Note   When working with WMI, and especially with WQL, do not forget that you are also using Windows PowerShell. Often if a WQL query does not work as expected, the results are more easily obtainable via “standard” Windows PowerShell techniques. Unless you are returning massive amounts of data from across bandwidth-constrained remote systems, it is rarely cost effective, in terms of productivity, to waste hours of your time trying to perfect a complicated and convoluted WQL query when there is a perfectly acceptable “pure Windows PowerShell” alternative.

As a quick check, I retrieve all instances of the entire Win32_Process object, and then I use the Select-Object cmdlet to choose only the name of the process. Then I use Where-Object to find processes with a name that contains the letters “notepad” in the process name. The code is shown here:


$name = “Select * from win32_Process where name = ‘notepad'”

gwmi -Query $name

gwmi win32_process | select name | where { $ -match ‘notepad’}

The code and resulting output are shown in the image that follows.

Image of command output

Ah ha! The values that WMI expect for the name property include the file extension. When the query changes to include the .exe extension in the file name, the query works as expected. The revised code is shown here:

$name = “Select * from win32_Process where name = ‘notepad.exe'”

gwmi -Query $name

The query and the associated results are shown in the image that follows.

Image of command output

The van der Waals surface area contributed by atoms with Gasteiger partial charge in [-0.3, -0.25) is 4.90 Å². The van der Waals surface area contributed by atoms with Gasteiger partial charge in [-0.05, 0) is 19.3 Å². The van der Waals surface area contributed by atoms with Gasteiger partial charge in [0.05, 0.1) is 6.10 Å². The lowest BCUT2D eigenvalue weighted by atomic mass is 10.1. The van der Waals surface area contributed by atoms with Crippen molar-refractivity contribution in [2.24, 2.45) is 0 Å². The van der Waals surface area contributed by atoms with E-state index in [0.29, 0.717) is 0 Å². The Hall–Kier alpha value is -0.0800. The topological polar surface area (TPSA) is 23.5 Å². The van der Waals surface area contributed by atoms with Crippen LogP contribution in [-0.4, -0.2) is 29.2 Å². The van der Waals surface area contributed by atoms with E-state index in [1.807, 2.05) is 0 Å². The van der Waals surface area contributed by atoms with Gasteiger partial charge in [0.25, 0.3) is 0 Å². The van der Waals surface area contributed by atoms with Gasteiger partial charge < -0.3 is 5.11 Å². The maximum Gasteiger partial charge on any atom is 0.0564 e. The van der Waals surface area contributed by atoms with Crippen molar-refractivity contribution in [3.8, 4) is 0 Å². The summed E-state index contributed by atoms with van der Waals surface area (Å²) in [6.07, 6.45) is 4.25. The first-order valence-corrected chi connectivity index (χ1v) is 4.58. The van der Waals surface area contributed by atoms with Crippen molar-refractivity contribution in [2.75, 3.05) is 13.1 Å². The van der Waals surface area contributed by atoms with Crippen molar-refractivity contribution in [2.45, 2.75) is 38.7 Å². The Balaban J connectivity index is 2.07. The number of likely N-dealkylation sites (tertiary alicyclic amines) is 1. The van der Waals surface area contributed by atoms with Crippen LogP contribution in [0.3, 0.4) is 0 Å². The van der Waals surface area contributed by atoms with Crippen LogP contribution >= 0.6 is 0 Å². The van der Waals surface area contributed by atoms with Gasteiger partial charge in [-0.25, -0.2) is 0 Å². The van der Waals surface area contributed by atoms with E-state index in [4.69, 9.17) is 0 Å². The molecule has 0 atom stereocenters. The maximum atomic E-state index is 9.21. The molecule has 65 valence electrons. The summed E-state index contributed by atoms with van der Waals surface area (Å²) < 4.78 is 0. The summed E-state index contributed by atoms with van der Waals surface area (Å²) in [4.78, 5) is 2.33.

Gotcha #2: What’s the property name I need?

One problem with using the Where statement to filter the number of returned instances, is that you need to know the property name. In addition to just getting a valid property name, you need to get the property name to return the sort of data that you want. For example, the following query does not return any instances:

PS C:\> $service = “Select name from win32_service where status = ‘running'”

PS C:\> get-wmiobject -Query $service

PS C:\>

It is possible to use the Get-Member cmdlet to view the properties of interest. An example of this technique is shown here:

PS C:\> Get-WmiObject win32_service | Get-Member -MemberType property s*

   TypeName: System.Management.ManagementObject#root\cimv2\Win32_Service

Name                    MemberType Definition

—-                    ———- ———-

ServiceSpecificExitCode Property   System.UInt32 ServiceSpecificExitCode {get;set;}

ServiceType             Property   System.String ServiceType {get;set;}

Started                 Property   System.Boolean Started {get;set;}

StartMode               Property   System.String StartMode {get;set;}

StartName               Property   System.String StartName {get;set;}